If we weren’t emphatic before now, let’s be amply clear that the world needs energy, and our collective prosperity depends on it. Among affluent nations, the restrictions on oil and natural gas could spur upward pressure on prices and, consequently, headwinds to economic growth and prosperity that could disproportionately affect vulnerable households and their ability to make ends meet.

Energy requires investment, but recent investment levels raise alarms.  In the first quarter of 2021, publicly listed natural gas and oil companies across the industry value chain collectively invested $38 billion, which was the lowest on record for any quarter since 2008 including the Great Financial Crisis.

Meanwhile, the U.S. queue of energy infrastructure projects under construction basically fell by half over the past year – to $174 billion currently from $344 billion one year ago, per API estimates.  This says that, as some projects have been completed and others delayed or canceled, the flow of new multi-billion-dollar energy projects has frozen, which in turn means that many oil and natural gas projects that take years to build won’t be there when we need them.

It’s actually a global problem as worldwide energy investment and oil drilling have fallen to historic lows.  Even in the Middle East and North Africa (MENA) region, where oil can be developed relatively rapidly and economically, energy investments committed between now and 2025 have fallen and lost share in relation to investments in other forms of energy per APICORP (www.APICORP.org).

For Africa and other emerging economies, a lack of energy could impair human and economic development. In fact, a dearth of investment coupled with a divestment campaign against oil and natural gas could be worse than the energy limitations imposed on Apartheid South Africa, denying them the ability to develop their own resources.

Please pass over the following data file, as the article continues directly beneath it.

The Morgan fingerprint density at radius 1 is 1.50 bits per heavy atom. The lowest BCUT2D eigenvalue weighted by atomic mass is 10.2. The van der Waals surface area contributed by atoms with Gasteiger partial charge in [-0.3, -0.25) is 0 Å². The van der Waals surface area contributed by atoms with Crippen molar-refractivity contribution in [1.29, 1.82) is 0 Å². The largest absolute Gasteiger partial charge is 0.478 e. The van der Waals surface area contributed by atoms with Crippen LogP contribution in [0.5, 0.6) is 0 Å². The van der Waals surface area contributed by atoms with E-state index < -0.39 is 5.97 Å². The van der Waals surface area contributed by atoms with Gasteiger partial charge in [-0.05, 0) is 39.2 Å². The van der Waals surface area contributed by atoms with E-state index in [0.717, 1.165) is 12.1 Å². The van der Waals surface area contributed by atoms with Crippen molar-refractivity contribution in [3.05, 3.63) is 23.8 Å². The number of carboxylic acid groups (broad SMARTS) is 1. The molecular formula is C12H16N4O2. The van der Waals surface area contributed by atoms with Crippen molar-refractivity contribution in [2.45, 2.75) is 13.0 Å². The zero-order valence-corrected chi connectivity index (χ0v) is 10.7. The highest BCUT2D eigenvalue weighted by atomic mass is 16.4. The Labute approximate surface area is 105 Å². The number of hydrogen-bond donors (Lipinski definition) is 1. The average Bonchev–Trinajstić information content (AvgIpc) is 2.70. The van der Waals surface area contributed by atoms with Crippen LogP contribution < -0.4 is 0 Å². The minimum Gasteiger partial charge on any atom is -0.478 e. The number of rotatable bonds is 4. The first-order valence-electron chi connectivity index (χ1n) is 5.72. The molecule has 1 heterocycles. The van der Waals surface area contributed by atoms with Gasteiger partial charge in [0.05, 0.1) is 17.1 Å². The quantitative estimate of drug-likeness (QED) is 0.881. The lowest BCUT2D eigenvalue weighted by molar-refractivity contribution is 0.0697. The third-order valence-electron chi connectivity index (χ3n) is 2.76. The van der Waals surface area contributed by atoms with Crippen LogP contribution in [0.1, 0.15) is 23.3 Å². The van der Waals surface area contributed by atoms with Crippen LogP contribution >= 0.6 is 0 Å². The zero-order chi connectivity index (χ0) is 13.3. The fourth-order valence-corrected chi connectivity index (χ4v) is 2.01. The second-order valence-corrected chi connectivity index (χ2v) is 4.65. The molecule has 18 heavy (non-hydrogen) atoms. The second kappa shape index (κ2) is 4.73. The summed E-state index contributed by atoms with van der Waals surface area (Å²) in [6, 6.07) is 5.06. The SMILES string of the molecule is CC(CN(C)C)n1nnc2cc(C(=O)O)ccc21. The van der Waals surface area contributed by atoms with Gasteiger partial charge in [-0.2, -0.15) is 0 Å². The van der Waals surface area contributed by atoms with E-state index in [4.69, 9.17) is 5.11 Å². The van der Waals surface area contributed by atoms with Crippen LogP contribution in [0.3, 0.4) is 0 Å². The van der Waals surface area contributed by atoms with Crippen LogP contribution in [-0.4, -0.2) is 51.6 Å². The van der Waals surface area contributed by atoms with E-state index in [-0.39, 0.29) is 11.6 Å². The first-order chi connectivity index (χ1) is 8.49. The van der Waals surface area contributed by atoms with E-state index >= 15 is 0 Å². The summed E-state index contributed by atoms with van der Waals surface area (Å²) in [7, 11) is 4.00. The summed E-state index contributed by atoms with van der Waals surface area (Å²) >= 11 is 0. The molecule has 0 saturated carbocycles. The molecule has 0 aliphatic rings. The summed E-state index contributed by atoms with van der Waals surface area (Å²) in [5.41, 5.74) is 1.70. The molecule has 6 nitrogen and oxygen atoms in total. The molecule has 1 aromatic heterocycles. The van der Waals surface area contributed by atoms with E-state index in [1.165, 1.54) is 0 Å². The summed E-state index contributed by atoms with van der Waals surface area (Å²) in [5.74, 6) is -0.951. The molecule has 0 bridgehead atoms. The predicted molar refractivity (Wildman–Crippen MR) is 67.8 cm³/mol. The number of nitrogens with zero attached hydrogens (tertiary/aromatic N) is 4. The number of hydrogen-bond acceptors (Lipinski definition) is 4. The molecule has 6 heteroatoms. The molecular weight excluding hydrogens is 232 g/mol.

Moreover, the geopolitical balance that abundant energy supported – and the U.S. ostensibly values – will shift tectonically. Africa as a continent will be left at the mercies of China. The prospect of Beijing becoming the main source of outside financing for African oil, gas, and gas-to-power projects troubles many in the continent. African nations do not have to shy away from cooperation with China, they are sovereign nations. However, having multiple alternatives is key to drive more market and good governance reforms that the continent could use to advance its development.

Africa needs and should have a range of partners to work with, rather than fall into a pattern of not having to look further than satisfying China’s requirements. China has a less-than-stellar track record on environmental protection, despite being a signatory to the Paris climate accord, and it will be leading Africa.

Particularly for Africa and other emerging economies, which are broadly expected to shoulder the majority of global economic growth for decades to come, the policies that drive economics and energy are intertwined and foundational. We already see indications of an energy shortfall as the global economy recovers – and the Biden administration’s policies could exacerbate the situation and put energy security at risk, at home and abroad.

To move towards identification of emerging risks and provide a more forward-looking view, the focus on smart power technologies, cost-effective solutions, and the global drive towards a decentralized, decarbonized, and secure energy supply that addresses climate change and stimulates economic growth would be necessary steps to consider in the sector.